The record high prices that resulted from the shortages of raw materials in the past year are continuing to have a significant impact on plastic converters in Europe. Renato Zelcher, president of EuPC- a trade body representing European plastic converters- discusses the issues that the industry has been facing in the past months and outlines the current situation.

Can you outline for our readers the issues that the European raw materials market has been facing following the COVID crisis?

We as EuPC represent the plastic converting industry and I can outline the issues we faced from our perspective. Our sector is composed of 50.000 converting companies, mainly SMEs, in Europe and the scenario varies from sector to sector. The need to apply severe lockdowns to counter the spread of the virus had as a side effect a collapse of GDP as never seen before and industry sectors have reacted in different ways.

In the world of plastics converters, the packaging sector for food, beverages, personal care and hygiene, and of course for medical products, has continued to work without any stops. They even experienced a very high demand with some peaks linked to the emergency situation and to the compulsive purchases of consumers who recognized the importance of packaging in terms of safety and protection.

Other sectors such as automotive, construction and fashion, to name a few, have instead experienced a drop in demand, which has led to a drastic reduction in production and in many cases to the closure of factories for prolonged periods. In general, all have had serious problems related to logistics and the restriction of the free circulation of goods within the European community.

On the raw materials side, the situation in 2020 was adequate in terms of availability and prices. In fact, all the quotations remained at a very low level for most of the year while towards the end of 2020 / beginning of 2021 we entered the perfect storm with an unprecedented shortage of polymer and additives that consequently led to all-time record high prices.

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There are many reasons for this. The easing of lockdowns and the very strong demand in Asian countries coincided with the slowdown in European production due to numerous stops for Forces Majeures and maintenance that could not be done in 2020. In addition, the Texas’ winter storm Uri stopped production for a few weeks in one of the world largest industrial hubs for the production of polymers and derivatives.

Surveys among plastic converters in Europe have shown that more than 90% of the players in all member states have been negatively affected by this situation and many have been forced to reduce their production either because they could not get the material or because they could not pass on the price increases.

Have European suppliers caught up with the demand for raw materials? Have the shortages continued and, if so, what has been the effect of that on the supply and prices of raw materials?

The situation has certainly improved compared to the past months, but we are still far from a concept of normality. Product availability is less critical, but on the other hand the great problem is now the logistics- difficult to find trucks and even more to find containers.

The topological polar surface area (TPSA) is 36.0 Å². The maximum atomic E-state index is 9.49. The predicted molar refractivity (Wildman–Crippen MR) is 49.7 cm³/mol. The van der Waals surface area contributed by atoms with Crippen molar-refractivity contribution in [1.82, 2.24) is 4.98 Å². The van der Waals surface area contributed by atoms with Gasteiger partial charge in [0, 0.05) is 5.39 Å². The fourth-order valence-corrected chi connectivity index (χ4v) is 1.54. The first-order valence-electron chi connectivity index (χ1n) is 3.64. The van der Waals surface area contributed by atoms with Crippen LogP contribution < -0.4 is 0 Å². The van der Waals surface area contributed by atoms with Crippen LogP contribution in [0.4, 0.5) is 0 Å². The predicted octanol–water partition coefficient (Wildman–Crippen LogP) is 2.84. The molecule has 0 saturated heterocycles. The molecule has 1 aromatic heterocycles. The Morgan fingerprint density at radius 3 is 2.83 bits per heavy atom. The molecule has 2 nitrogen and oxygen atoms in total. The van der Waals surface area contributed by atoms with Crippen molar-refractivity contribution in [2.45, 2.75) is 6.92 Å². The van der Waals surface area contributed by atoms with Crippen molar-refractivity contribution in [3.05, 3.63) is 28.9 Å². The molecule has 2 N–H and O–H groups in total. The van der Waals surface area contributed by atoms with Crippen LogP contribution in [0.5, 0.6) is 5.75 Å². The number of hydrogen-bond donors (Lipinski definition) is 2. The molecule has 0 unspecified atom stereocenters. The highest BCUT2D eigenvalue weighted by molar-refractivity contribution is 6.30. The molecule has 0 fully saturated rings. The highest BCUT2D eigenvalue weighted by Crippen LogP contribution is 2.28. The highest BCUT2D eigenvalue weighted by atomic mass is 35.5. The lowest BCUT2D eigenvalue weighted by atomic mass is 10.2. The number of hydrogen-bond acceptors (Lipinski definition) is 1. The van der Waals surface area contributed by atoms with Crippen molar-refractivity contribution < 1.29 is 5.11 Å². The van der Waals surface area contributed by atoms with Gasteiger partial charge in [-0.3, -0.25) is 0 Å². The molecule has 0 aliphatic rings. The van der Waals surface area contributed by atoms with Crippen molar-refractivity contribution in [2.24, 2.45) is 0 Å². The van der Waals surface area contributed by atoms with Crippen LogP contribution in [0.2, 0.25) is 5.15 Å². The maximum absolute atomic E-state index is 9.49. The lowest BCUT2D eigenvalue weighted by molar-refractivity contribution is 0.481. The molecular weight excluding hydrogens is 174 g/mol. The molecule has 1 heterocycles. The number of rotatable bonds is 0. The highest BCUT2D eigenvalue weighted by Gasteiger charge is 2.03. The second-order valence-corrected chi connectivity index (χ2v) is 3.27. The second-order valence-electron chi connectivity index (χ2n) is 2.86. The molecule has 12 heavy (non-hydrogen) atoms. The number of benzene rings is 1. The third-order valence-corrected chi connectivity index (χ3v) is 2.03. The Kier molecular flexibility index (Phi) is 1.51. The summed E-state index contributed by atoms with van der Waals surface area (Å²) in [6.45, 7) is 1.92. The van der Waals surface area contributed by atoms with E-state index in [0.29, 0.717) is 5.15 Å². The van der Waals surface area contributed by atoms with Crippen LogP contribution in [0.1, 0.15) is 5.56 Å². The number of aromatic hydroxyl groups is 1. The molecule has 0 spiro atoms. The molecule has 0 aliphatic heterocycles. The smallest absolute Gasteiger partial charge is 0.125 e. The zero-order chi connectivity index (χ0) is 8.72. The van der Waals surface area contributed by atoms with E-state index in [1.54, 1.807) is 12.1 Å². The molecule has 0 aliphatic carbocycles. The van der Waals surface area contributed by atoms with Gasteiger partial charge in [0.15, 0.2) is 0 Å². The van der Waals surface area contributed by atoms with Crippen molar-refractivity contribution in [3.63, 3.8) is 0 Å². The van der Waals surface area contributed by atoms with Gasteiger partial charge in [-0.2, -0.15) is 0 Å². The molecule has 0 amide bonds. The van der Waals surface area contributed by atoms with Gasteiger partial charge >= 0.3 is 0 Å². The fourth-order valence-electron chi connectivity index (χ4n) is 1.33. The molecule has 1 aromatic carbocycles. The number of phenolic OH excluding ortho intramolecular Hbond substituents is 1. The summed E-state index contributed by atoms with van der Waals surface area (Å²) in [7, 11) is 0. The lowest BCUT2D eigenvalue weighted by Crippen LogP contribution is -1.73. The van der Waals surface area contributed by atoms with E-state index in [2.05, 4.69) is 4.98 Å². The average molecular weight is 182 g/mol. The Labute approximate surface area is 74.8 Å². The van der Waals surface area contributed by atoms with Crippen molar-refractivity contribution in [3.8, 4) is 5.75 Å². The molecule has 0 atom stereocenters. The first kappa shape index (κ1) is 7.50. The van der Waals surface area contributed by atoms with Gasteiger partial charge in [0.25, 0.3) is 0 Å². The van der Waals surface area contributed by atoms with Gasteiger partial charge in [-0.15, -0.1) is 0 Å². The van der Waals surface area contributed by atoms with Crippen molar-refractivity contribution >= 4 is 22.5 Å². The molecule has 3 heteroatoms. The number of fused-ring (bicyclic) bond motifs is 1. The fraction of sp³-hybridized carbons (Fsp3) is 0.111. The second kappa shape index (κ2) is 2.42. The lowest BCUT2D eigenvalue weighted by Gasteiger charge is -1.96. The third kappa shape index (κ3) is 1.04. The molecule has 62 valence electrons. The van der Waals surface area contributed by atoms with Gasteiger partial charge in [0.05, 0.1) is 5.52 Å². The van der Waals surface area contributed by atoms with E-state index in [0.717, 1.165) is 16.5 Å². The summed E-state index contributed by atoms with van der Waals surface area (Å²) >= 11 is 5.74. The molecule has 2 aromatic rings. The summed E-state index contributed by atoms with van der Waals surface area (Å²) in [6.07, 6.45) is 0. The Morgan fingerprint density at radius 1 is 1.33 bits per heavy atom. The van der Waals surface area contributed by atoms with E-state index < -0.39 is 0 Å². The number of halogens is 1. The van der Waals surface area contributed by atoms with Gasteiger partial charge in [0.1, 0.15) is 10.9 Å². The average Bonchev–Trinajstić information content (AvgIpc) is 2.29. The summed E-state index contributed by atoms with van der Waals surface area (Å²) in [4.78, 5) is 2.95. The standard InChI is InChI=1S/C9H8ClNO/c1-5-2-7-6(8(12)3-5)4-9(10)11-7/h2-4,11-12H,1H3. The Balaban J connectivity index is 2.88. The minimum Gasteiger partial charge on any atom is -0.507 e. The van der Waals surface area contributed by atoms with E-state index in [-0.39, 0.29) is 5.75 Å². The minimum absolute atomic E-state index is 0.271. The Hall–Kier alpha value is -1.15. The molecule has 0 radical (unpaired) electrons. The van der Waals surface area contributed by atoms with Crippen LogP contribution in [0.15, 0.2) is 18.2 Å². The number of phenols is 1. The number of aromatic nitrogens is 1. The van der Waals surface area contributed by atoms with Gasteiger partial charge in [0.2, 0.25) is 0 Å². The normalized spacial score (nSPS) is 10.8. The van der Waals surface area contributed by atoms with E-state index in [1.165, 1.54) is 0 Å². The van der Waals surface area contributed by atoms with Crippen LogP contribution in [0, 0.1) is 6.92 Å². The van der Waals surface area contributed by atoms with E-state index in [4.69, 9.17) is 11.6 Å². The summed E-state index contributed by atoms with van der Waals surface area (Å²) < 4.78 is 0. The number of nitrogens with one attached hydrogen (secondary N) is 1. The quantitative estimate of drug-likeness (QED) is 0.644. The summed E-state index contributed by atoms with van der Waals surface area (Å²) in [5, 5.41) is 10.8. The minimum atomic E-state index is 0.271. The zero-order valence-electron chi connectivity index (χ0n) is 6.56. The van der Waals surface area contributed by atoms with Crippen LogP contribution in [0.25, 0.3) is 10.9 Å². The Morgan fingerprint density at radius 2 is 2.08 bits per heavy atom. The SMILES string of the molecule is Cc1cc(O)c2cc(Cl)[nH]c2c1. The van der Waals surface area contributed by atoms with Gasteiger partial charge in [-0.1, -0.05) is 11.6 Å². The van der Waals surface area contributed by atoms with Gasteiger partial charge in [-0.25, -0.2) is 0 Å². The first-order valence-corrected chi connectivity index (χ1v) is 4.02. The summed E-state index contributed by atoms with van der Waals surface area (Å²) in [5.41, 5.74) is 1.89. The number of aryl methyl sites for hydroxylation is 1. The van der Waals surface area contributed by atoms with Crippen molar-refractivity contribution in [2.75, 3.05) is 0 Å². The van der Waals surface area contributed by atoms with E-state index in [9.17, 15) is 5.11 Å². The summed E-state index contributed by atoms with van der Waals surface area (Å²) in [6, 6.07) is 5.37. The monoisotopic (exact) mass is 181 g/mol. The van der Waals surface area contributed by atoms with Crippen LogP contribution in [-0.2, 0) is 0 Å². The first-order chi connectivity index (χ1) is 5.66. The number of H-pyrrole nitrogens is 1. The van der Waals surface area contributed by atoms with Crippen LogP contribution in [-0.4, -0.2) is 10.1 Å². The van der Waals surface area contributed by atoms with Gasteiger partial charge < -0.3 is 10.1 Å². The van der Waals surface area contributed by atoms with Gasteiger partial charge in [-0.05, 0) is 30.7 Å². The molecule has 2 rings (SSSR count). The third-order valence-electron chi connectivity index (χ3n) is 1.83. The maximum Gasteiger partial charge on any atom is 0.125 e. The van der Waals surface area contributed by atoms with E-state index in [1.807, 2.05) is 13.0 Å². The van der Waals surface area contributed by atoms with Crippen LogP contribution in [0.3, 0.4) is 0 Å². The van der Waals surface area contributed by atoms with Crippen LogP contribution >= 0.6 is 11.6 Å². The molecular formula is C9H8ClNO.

For these reasons, procurement continues to be difficult, especially for some grades, and prices remain at very high levels.

Have plastic manufacturers recovered from the shortages and rising prices of raw materials?

The first months of 2021 have been very critical for all the actors in the plastics industry. The huge increase that has been experienced was one of the most extreme ever seen. In less than 6 months the price of the raw material has doubled and for certain products the increase was even higher.

In this scenario, it has been very hard for converters to manage the situation- difficult to get the needed volume and transfer the price increases through the value chain- and this has forced many companies to absorb and/or anticipate in great part these huge increases. Now, the situation is getting better on the supply side, and we expect it will slowly normalize.

Are European suppliers still declaring Force Majeure cases at the pace that they had been in the past few months?

A Force Majeure declaration should be something exceptional but in the past months we experienced a great number either in a row or at the same time from different suppliers. Many of them have now been resolved and we hope that the FM season is over. It nonetheless remains the case that polymer prices are, in most cases, higher than they have ever been with an exceptional level of Forces Majeures by historic standards and margins on polymerisation higher than they have ever been before.

Looking ahead, what are your predictions for the market in the coming months?

After what we have experienced in the last 18 months it is more difficult than ever to make predictions, the pandemic has taught us how quickly things can change, and this will also have a certain impact on the way of doing business in the future.

Medium term, the GDP growth expectations and all economical indexes look positive, and we expect demand to remain good as long as we manage to keep the Covid-19 under control.

As far as the prices are concerned, we have seen a huge rise in all raw material, not only plastics, and this will inevitably lead to an inflation increase. In the next month we’ll learn if this is a new normal or just another big bubble that sooner or later will deflate.